While Zach was focused on therapy and an intense amount of introspection, I was festering with resentment. I was angry the Hong Kong move had been abruptly cancelled without any acknowledgement of how it would impact my career; I was jealous that Zach had the money at his disposal to spend thousands of dollars a week on therapy; and, if I’m being brutally honest, I felt he didn’t have anything to be depressed about — he came from a privileged upbringing in a mansion in Sydney’s Rose Bay and went to the best private school in the country.there was a giant chip on my shoulder and it was turning me into the exact opposite of what he needed.
I’m not proud that I felt any of these things. I know depression doesn’t discriminate based on how wealthy you are and I’m angry that I was so selfish at the one time I should have been selfless. It felt inevitable that we would break up, and by the time we did I felt like a failure.
In the months after the break-up, I became aware of how lucky I am to have a network of girlfriends who are always available to take my crying phone calls or take me out for margaritas when I’m feeling low. I realised that, while Zach had a huge network of male friends, they never spent any time talking about anything deeper than the latest NRL game or the US political climate. I wasn’t convinced any of them even knew he had depression. Selfishly, I wondered if this presented me with a ‘get out of jail free’ card of sorts. Maybe I had been so terrible at supporting Zach through his depression because it was simply too much for one person to handle. Maybe the inability men have to talk among themselves means women are often the sole providers of emotional support. And maybe trying to be all things to one person is a fool’s errand.
I posed this question to Sydney-based psychologist Dr Emmanuella Murray:“do women bear the brunt of men’s emotional baggage because men can’t talk to one another?”
“That’s a little harsh,” she replies with a laugh. “It absolutely benefits females that they are able to be emotionally vulnerable with each other, and I think it’s true that with men, their friendships tend to provide less emotional support and less self-disclosure. But we want our romantic partners to be emotionally connected to us, and we want them to communicate their emotions, whether they’re pleasant or unpleasant — it’s one of the only ways to maintain sound mental health.”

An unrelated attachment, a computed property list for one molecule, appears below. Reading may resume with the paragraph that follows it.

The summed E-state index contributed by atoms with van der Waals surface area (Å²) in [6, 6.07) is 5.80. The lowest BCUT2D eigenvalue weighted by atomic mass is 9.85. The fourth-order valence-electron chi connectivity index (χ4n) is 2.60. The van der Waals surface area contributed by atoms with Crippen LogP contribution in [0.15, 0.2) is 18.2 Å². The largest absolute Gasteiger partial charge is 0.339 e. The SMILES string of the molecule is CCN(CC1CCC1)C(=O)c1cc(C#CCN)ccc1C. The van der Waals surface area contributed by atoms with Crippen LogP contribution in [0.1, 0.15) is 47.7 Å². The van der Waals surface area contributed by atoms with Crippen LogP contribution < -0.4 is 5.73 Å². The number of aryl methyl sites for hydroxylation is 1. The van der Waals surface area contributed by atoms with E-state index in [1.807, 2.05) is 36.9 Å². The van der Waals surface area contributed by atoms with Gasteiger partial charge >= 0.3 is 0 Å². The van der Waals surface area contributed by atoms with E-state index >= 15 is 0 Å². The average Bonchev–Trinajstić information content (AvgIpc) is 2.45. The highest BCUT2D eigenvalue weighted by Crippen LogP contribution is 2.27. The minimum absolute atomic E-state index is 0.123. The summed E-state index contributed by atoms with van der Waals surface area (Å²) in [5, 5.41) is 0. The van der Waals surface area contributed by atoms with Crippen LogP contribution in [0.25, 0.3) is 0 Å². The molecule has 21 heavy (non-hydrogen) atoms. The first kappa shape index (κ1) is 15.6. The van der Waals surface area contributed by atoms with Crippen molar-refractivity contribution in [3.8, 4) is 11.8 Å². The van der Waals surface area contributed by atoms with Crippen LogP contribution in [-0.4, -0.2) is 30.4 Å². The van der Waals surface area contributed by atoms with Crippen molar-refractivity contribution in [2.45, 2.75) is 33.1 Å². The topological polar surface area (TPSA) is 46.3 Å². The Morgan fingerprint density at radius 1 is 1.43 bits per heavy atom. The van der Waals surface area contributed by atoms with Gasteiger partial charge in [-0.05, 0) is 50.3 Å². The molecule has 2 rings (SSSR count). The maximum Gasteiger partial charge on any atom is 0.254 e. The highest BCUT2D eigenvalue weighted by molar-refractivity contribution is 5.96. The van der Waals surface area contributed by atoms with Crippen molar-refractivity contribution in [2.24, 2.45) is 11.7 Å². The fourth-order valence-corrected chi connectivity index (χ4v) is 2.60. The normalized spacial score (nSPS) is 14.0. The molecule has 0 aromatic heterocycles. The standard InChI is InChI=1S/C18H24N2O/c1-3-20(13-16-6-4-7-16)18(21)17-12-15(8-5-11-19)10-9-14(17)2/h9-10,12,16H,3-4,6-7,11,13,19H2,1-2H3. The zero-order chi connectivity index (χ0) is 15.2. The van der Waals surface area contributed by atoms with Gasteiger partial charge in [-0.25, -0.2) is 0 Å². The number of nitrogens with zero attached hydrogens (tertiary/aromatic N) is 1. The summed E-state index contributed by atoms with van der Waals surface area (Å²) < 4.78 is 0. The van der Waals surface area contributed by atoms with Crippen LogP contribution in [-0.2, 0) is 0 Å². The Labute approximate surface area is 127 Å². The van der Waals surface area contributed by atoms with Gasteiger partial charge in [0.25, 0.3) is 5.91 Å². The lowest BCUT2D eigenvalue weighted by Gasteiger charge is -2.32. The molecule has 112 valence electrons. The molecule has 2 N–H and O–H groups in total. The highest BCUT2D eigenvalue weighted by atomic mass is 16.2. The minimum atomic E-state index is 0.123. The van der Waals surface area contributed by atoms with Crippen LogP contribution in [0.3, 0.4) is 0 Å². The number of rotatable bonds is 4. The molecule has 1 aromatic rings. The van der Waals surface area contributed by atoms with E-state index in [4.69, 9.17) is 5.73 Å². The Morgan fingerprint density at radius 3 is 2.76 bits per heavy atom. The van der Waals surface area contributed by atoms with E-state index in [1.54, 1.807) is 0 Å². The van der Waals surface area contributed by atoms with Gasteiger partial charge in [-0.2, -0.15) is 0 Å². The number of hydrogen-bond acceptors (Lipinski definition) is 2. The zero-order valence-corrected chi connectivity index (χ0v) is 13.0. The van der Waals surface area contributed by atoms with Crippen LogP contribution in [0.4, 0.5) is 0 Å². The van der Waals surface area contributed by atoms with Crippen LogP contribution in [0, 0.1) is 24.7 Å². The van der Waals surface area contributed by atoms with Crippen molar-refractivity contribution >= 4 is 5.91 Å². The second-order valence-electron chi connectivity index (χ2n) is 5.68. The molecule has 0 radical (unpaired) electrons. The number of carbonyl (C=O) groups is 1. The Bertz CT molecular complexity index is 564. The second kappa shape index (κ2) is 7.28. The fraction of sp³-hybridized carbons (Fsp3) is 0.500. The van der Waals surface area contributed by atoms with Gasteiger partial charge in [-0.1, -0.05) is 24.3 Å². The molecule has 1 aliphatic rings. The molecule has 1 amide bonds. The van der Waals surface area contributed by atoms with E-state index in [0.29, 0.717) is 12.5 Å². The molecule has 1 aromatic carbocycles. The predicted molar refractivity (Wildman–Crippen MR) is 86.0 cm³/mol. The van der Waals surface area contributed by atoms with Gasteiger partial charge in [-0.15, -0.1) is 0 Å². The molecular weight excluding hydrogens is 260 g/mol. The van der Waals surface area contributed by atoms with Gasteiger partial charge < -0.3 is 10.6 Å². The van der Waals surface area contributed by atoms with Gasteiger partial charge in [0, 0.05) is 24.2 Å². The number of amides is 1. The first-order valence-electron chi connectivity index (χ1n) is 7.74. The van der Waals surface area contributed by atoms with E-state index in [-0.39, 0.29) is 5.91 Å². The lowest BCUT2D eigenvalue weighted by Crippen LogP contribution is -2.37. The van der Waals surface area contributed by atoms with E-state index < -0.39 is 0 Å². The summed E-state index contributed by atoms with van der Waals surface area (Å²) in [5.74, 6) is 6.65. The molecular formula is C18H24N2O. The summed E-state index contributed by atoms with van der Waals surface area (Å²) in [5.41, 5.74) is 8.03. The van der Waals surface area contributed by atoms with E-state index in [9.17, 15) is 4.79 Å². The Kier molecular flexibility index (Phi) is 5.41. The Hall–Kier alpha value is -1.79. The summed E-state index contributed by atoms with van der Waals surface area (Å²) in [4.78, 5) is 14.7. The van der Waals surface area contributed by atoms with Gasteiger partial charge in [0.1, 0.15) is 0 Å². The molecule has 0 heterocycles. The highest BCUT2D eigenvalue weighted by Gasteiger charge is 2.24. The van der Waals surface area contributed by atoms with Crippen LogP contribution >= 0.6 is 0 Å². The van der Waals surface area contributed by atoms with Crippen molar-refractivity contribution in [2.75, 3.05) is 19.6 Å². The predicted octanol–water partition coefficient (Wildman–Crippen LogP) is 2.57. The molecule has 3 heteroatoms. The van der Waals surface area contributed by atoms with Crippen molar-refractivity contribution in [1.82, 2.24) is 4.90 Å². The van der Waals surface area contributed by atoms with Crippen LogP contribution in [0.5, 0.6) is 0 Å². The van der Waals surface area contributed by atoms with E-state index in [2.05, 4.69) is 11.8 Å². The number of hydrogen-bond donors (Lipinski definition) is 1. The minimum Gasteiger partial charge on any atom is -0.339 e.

In terms of medically diagnosed depression specifically, however, Murray is aware of how difficult it can be for the partner. “Depression interferes with how someone sees themselves, their lives and their relationships, which can mess with a couple’s connection and make the [sufferer] emotionally unavailable,” she explains. “It often leaves a partner feeling confused and helpless, because we all want to feel like we have a partner who values us.”
Murray says a substantial proportion of her clients are couples in which one partner suffers from depression, often with that partner seeing a different psychologist for individual therapy. The best way to tackle the situation, in her experience, is to make sure they’re facing the problem head on.“when I see couples, the first thing I do is put the depression down on the table so there’s no way to ignore it. There are many ways to tackle a problem, but if you don’t acknowledge the depression is there, the depression gets worse.”
On a cold night last August, in a dimly lit pizza bar in Paddington in Sydney, Zach and I got back together. No pomp and circumstance, no Bridget Jones-esque declarations of love, just two people who had each grown significantly and felt ready to give their relationship a more mature second chapter.
Having spent the past six months living with Zach, I’m aware depression isn’t something you’re ever ‘cured’ of. It ebbs and flows on a day-by-day, week-by-week basis; it’s a condition managed only when both parties are patient and compassionate. In this Trump era, and nearly 12 months post-weinstein revelations, it’s tempting to vilify men, and it can feel counterintuitive to ask women to be more empathetic to our male counterparts. But, although she wasn’t speaking about depression specifically, a line from Emma Watson’s divisive UN speech keeps niggling at me.“if men don’t have to be aggressive in order to be accepted, women won’t feel compelled to be submissive.” Maybe there is something in that. Readers affected by depression, either their own or that of a loved one, are encouraged to seek support at beyondblue.org.au.
“It requires the patience of a saint (or, at least, a parent) to have someone push you away and be unkind to you and to still forgive them over and over again — especially when they’re not asking for forgiveness.”